Smashing Pumpkins' Corgan looks ahead, not back

Smashing Pumpkins' Corgan looks ahead, not back

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LONDON (AP) — The Smashing Pumpkins are dead. Long live the Smashing Pumpkins.

It's fair to say lead singer Billy Corgan has an ambivalent relationship with his band — as well as with the music industry, the media, fellow musicians and his fans.

"People say, 'Are you going to break up the band?'" Corgan said backstage before a recent London show. "What band is there to break up? There is no band."

Corgan may be the Pumpkins' only remaining original member, but the non-band has just released its eighth studio album, "Monuments to an Elegy." A slice of grungy pop-rock featuring guitarist Jeff Schroeder, who joined the Pumpkins in 2007, and Motley Crue drummer Tommy Lee, it's received good reviews — though not good enough for Corgan.

"There's no way this is a three-out-of five record," he said, grumbling about one newspaper's assessment.

You might think that sounds a bit thin-skinned for the man behind two best-selling 1990s albums — "Siamese Dream" and "Mellon Collie and the Infinite Sadness" — now regarded as classics.

But Corgan is not the type to rest on his laurels. He says he abhors nostalgia, and turned down good money to do a retro "Siamese Dream" tour.

"I know exactly where that goes," he said. "That's Vegas."

Corgan is an icon of '90s American indie rock, perhaps second only to his late friend Kurt Cobain.

In the decades since, Corgan has revealed a willingness to speak his mind on everything from politics to astrology and a knack for nursing a grudge. He has had a public spat with Cobain's widow, Courtney Love, and recently berated Anderson Cooper after the CNN host poked fun at Corgan's cat-cuddling cover shoot for Paws Chicago magazine.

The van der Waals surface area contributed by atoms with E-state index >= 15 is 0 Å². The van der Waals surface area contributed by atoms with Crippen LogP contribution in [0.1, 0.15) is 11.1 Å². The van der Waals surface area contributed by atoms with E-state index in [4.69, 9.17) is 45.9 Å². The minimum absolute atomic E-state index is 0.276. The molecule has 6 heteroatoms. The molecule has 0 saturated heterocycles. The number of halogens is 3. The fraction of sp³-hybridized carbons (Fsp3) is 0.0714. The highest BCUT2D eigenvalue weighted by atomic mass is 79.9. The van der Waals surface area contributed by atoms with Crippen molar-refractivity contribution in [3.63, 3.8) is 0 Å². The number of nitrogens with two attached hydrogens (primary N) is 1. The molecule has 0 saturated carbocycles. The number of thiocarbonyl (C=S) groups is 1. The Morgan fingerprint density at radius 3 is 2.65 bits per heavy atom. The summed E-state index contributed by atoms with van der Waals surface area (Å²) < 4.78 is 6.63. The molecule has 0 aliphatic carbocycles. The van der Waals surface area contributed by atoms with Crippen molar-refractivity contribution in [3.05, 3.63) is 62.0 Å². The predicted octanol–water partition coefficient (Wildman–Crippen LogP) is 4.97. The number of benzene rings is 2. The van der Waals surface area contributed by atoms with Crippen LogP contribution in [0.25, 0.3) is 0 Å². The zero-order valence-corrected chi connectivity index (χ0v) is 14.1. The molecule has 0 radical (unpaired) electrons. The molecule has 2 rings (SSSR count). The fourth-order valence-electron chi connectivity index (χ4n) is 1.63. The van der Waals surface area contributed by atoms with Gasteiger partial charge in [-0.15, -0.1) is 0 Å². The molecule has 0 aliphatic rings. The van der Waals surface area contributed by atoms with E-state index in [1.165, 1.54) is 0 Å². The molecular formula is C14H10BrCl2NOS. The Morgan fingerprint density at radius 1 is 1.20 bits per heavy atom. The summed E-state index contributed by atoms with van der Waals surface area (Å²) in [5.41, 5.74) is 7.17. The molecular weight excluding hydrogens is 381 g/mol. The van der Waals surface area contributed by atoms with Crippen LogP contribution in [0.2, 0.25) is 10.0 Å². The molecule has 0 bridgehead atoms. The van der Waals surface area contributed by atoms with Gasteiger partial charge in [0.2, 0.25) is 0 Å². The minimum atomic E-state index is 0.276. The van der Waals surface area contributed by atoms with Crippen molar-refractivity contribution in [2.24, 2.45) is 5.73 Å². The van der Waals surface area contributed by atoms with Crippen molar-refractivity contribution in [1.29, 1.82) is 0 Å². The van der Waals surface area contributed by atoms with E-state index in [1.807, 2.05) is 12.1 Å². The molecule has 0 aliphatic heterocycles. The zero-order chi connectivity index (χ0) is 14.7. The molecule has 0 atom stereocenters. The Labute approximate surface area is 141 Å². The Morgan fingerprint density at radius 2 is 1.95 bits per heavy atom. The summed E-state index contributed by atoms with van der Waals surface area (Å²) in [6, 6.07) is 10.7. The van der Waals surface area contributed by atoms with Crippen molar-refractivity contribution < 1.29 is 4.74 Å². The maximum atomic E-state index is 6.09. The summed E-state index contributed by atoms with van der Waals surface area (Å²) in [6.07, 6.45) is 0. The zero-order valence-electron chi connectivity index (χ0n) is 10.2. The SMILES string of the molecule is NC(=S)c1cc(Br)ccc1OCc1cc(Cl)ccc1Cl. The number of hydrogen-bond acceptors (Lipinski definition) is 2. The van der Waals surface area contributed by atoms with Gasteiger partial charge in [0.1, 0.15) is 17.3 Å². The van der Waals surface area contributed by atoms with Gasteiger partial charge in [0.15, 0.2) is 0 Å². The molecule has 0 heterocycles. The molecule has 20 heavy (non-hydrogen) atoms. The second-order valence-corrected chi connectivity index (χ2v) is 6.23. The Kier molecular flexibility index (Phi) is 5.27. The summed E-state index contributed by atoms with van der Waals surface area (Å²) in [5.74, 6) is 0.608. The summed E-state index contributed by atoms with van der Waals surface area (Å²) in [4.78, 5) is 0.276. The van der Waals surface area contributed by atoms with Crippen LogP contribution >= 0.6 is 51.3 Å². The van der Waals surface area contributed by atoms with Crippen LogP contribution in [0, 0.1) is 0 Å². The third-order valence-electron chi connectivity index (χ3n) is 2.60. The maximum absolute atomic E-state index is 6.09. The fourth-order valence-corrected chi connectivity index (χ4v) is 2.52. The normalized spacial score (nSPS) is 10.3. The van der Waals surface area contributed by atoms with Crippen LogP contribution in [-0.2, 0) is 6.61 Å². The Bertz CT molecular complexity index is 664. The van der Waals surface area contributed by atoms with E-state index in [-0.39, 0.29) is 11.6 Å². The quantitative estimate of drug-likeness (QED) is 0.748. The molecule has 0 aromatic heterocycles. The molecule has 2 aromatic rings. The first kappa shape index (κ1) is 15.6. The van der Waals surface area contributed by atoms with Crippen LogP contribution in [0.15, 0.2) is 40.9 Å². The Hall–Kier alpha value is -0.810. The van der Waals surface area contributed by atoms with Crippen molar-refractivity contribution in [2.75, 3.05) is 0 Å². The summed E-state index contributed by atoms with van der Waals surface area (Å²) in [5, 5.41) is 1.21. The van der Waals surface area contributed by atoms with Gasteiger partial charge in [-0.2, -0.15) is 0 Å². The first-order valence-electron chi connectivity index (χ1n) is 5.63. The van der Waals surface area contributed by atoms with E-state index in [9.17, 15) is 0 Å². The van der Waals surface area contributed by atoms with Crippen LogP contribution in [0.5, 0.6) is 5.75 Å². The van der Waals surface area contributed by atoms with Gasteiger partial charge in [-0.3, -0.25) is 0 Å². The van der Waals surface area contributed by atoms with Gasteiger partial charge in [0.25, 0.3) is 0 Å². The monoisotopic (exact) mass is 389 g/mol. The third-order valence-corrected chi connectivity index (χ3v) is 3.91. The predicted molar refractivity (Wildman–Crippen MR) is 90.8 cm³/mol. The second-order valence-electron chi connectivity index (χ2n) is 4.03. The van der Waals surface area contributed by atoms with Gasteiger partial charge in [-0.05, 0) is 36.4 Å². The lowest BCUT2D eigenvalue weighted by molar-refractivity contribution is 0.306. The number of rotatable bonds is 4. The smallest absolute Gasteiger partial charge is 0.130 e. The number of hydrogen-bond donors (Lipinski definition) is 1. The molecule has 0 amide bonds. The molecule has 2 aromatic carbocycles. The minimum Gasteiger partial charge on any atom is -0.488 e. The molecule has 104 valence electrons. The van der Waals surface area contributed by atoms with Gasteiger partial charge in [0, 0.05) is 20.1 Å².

Swaddled in a sweater and scarf backstage at a London club, 47-year-old Corgan is sensitive to the cold — and to criticism. He is alternately confident and insecure of his place in music history, which makes him both prickly and refreshingly honest.

"Imagine if every week of your life for the rest of your life somebody'd be walking down the street going 'Here's a picture of you when you were 18. Didn't you have a better hairstyle then? Look at this T-shirt you were wearing. Don't you want to wear that T-shirt again?' That's what it's like," he said.

"It's a mirrored paradigm which you cannot escape. And if you complain, which I have, you're not grateful."

He's had his ups and downs, but feels with the new record that he's regaining his musical mojo.

"This is the best reaction I've had on an album, up off the street, in 20 years," Corgan said.

He says creativity is a funny thing. "When you have it, it feels like a font that just flows through you, and everything gets real easy. And then one day it sort of slows down or it stops and you tell yourself, 'I'm just having a bad day or a bad month.' And then next thing you know, people start doubting you, you don't have that magic touch. And then you start doubting yourself."

Corgan plans to release a companion album to "Monuments to an Elegy," — titled "Day For Night" — in late 2015.

He says he has finally embraced the philosophy of Popeye: "I yam what I yam."

"I wish I had Robert Plant's voice, or Robert Smith's voice," he said. "I got this one, OK, so go with it. But you have to go through all that to come out the other side, to find strength and power in it."


Follow Jill Lawless on Twitter at

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